I’ve recently had multiple conversations with entrepreneurs about the growth of their company, raising a round of funding and their prospective role. I often reference a publication from the 90s titled “Barbarians to Bureaucrats” by Lawrence Miller. In it, Miller covers the various stages of a corporate lifecycle and the leaders needed in each stage. I will not cover the stages in this post. It’s a great read, and I highly recommend the book. The point I want to remind start-up founders is simply, as you grow, you may not be the right person to lead the next phase of the company.
This assertion is backed by data found by Noam Wasserman, a former professor at Harvard, who authored “The Founder’s Dilemmas.” In his research, he found that in VC-backed firms, most CEOs are replaced within three to four years. And only a quarter of that time is the replacement initiated by the founder, and the rest of the time it’s initiated by the board. So, in most cases, founders are being kicked out of their company. And you could see from the stats here, by the time you are three rounds or four rounds in, the majority of companies have fired their founding CEO.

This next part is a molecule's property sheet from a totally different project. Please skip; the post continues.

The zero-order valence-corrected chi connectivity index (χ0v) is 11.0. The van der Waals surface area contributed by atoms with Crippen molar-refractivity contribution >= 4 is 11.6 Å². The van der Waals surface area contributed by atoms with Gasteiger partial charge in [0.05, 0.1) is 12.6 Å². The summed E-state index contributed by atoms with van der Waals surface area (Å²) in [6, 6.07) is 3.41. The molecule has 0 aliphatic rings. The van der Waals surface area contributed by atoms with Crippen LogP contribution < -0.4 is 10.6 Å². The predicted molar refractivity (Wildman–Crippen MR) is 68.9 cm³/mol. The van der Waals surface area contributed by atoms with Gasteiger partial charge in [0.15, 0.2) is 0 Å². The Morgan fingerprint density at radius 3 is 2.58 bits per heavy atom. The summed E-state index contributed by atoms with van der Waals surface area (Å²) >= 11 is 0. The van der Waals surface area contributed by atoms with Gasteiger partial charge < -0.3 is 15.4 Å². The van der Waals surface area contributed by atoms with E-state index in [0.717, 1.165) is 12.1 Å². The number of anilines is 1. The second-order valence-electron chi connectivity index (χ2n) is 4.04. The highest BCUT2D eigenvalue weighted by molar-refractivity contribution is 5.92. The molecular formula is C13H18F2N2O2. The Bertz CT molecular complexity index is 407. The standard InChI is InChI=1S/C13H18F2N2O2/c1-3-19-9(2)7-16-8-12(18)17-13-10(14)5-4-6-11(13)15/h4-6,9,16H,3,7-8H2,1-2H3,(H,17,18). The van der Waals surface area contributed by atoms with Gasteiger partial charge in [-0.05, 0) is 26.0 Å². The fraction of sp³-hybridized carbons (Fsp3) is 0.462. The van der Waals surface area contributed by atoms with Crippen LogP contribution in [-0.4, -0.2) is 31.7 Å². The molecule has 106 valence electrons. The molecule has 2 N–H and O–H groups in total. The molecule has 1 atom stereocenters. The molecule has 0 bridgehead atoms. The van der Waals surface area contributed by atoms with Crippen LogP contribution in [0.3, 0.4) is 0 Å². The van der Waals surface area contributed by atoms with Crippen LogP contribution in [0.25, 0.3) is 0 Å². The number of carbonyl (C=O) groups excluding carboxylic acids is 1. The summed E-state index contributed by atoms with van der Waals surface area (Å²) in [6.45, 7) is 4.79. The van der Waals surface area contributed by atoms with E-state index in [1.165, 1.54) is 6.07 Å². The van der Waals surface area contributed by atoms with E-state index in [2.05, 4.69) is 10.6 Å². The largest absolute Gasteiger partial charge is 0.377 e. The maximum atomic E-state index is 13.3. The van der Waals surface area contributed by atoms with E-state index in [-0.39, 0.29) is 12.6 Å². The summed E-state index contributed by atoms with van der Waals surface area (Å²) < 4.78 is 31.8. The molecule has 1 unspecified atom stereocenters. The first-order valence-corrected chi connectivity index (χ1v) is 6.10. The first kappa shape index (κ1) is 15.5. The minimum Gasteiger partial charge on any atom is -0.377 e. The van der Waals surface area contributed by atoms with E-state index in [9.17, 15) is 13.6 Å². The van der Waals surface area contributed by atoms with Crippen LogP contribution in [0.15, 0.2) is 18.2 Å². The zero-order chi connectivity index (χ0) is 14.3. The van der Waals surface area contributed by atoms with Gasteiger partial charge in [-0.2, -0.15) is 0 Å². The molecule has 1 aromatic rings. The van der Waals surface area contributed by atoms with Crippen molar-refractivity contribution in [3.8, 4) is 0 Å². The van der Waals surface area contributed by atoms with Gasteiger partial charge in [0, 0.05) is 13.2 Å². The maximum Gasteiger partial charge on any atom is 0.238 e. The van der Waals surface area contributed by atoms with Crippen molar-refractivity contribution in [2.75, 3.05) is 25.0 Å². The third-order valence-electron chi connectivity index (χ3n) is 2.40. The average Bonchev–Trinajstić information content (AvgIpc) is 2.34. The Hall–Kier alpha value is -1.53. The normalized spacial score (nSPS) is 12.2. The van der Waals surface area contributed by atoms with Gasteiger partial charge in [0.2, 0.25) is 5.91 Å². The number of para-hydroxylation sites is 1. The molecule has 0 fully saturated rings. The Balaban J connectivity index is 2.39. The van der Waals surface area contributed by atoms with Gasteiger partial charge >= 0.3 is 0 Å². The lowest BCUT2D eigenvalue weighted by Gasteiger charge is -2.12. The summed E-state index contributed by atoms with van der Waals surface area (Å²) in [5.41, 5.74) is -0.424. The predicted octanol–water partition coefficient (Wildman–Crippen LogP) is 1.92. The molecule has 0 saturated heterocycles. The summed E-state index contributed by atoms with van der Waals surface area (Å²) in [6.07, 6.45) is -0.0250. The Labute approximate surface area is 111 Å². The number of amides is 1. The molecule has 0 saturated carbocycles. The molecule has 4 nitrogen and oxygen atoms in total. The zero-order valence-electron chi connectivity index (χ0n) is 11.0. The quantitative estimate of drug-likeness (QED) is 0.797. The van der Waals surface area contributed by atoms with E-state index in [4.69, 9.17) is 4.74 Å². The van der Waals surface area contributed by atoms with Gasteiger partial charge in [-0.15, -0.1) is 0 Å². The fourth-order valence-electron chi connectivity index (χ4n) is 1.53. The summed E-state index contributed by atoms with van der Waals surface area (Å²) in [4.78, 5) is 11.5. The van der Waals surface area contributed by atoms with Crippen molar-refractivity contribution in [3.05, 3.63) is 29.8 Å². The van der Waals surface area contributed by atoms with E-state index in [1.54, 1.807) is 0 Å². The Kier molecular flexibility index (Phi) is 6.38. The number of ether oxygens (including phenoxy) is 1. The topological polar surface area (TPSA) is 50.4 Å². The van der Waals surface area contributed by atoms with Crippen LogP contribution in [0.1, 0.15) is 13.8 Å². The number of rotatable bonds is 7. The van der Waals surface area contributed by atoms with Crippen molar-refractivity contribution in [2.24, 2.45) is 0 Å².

Interestingly, there’s a paradox of success around founders. You’re most likely to be replaced at two points in your company, and they’re both when you’re successful. Either when you’ve raised a round of funding, and the VCs or angel investors have some control of your company. Or you’ve just shipped a product and that you’re replaced by the investors who said, “Okay, great, you’re good at developing a product, but you’re not good at scaling a growing company.”
Founders must constantly evolve and surround themselves with team members who in many areas have superior skills. More important, they must be self-aware enough to recognize when their skills and leadership style are stifling the growth of their company.